Thursday, July 24, 2014
Consumer Education
Security Tips
Security Awareness Program
Smart Choices. Better Banking.

Thieves like to “phish” for confidential information by pretending to be banks.  First, they throw out the bait, get you to bite, and then hook you.  Bait comes in several forms – via the phone, in e-mails, and regular mail.  Here are ten tips to keep you from getting hooked.

  1. One very common form of phishing is via e-mail.  Learn to recognize fraudulent e-mails.  Beware of an unexpected message requiring urgent action to avoid “imminent problems” with your account.  Phishing e-mails are almost always not personalized, while legitimate messages from your bank will be.  Phishers will ask for your account number, social security number, and other sensitive information they can exploit.
  2. Do not give out confidential information unless you made the initial contact with the bank.
  3. Do not respond to a request to verify confidential information.  Your bank does not request this kind of information by e-mail.
  4. Never send sensitive information via e-mail.  E-mail is a non-secure form of communication.  Contact your bank to ask about using encrypted e-mail to communicate securely.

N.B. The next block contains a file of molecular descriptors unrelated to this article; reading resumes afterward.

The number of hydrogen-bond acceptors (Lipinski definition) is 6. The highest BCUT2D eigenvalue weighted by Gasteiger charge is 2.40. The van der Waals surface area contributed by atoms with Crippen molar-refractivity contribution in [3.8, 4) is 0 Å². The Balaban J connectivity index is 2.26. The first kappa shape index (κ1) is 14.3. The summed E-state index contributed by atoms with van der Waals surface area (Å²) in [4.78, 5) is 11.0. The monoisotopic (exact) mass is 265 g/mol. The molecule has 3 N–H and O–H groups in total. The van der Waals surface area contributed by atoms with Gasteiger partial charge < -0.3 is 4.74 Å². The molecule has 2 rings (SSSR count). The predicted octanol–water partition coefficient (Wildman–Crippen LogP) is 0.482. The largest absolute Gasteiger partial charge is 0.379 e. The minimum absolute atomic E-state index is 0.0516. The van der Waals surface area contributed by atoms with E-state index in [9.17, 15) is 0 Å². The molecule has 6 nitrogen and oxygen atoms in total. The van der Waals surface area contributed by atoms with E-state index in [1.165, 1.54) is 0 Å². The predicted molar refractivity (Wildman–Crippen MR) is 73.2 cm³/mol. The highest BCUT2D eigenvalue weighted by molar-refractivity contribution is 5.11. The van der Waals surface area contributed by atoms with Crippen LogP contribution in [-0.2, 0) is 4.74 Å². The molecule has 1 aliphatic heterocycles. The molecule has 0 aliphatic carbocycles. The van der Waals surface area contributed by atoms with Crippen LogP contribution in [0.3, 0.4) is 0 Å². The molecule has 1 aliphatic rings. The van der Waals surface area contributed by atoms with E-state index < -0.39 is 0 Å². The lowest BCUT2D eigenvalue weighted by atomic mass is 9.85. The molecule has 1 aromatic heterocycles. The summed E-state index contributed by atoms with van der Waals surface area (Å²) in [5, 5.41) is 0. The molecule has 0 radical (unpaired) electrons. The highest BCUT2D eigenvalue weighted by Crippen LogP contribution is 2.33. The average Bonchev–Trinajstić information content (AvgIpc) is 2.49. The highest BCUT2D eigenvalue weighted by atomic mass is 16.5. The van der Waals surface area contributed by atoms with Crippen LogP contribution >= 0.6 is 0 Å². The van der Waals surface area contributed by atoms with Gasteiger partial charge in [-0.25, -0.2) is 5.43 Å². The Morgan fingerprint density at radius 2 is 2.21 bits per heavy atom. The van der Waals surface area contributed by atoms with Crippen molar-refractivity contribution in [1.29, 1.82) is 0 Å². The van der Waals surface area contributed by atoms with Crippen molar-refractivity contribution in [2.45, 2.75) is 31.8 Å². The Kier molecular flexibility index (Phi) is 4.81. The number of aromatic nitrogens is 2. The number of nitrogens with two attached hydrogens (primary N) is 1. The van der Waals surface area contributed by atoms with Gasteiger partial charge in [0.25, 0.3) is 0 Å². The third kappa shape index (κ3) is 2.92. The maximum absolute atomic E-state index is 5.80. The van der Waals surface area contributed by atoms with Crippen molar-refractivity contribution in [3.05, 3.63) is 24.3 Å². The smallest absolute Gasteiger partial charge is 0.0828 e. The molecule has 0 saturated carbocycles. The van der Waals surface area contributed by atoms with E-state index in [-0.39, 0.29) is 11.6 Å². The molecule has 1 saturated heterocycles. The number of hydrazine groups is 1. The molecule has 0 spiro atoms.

5. When transmitting personal information over the internet, use caution.  First, ensure the website is secure.  You can identify a secure site two ways.  The site’s address should begin with “https://“ instead of “http://,“ and the lock icon should be displayed on the status bar of your browser.  Clicking the lock icon displays specifics about the site.
  6. Do not click on links found in e-mails from unknown sources.  Instead type in an address you know to be authentic or call a bank phone number published in the phone book. 
  7. If someone asks for information, do not be afraid to ask “Why do you need it?” or to say “No.” 
  8. Check online banking and your bank statements regularly to search for unauthorized transactions.  Report all suspicious activity (including e-mails you suspect are phishing related) to your bank by calling a bank phone number published in the phone book.
  9. If you suspect you are a victim of phishing, close accounts you believe are affected.  Open new accounts with new account numbers.  Contact the three major credit bureaus to place a fraud alert on your credit file.
  10. Forward the complete fraudulent e-mail (with header intact) to the company that is being impersonated. 

As always, it is our pleasure to be serving you as your bank. If you receive any e-mails or notifications like this, please contact us at 940.327.5400.


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